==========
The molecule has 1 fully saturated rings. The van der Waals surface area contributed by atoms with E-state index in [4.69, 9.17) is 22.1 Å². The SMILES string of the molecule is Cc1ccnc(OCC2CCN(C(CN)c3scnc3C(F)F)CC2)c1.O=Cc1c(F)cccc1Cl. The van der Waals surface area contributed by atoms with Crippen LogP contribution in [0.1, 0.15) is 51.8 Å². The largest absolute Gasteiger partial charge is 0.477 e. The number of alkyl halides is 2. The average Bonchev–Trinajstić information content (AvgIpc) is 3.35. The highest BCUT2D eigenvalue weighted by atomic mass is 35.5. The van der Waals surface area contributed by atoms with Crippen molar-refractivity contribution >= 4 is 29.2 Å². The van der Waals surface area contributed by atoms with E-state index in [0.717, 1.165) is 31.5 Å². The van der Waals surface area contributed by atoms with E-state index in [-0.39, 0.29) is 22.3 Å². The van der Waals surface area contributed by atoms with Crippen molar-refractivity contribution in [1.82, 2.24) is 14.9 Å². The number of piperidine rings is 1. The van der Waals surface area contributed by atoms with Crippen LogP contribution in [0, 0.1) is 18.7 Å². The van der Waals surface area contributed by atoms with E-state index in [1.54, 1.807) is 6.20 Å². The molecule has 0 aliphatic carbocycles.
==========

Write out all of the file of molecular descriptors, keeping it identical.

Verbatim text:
The molecule has 1 fully saturated rings. The van der Waals surface area contributed by atoms with E-state index in [4.69, 9.17) is 22.1 Å². The SMILES string of the molecule is Cc1ccnc(OCC2CCN(C(CN)c3scnc3C(F)F)CC2)c1.O=Cc1c(F)cccc1Cl. The van der Waals surface area contributed by atoms with Crippen LogP contribution in [0.1, 0.15) is 51.8 Å². The largest absolute Gasteiger partial charge is 0.477 e. The number of alkyl halides is 2. The average Bonchev–Trinajstić information content (AvgIpc) is 3.35. The highest BCUT2D eigenvalue weighted by atomic mass is 35.5. The van der Waals surface area contributed by atoms with Crippen molar-refractivity contribution >= 4 is 29.2 Å². The van der Waals surface area contributed by atoms with E-state index in [0.717, 1.165) is 31.5 Å². The van der Waals surface area contributed by atoms with E-state index in [-0.39, 0.29) is 22.3 Å². The van der Waals surface area contributed by atoms with Crippen molar-refractivity contribution in [1.82, 2.24) is 14.9 Å². The number of piperidine rings is 1. The van der Waals surface area contributed by atoms with Crippen LogP contribution in [0, 0.1) is 18.7 Å². The van der Waals surface area contributed by atoms with E-state index in [1.54, 1.807) is 6.20 Å². The molecule has 0 aliphatic carbocycles.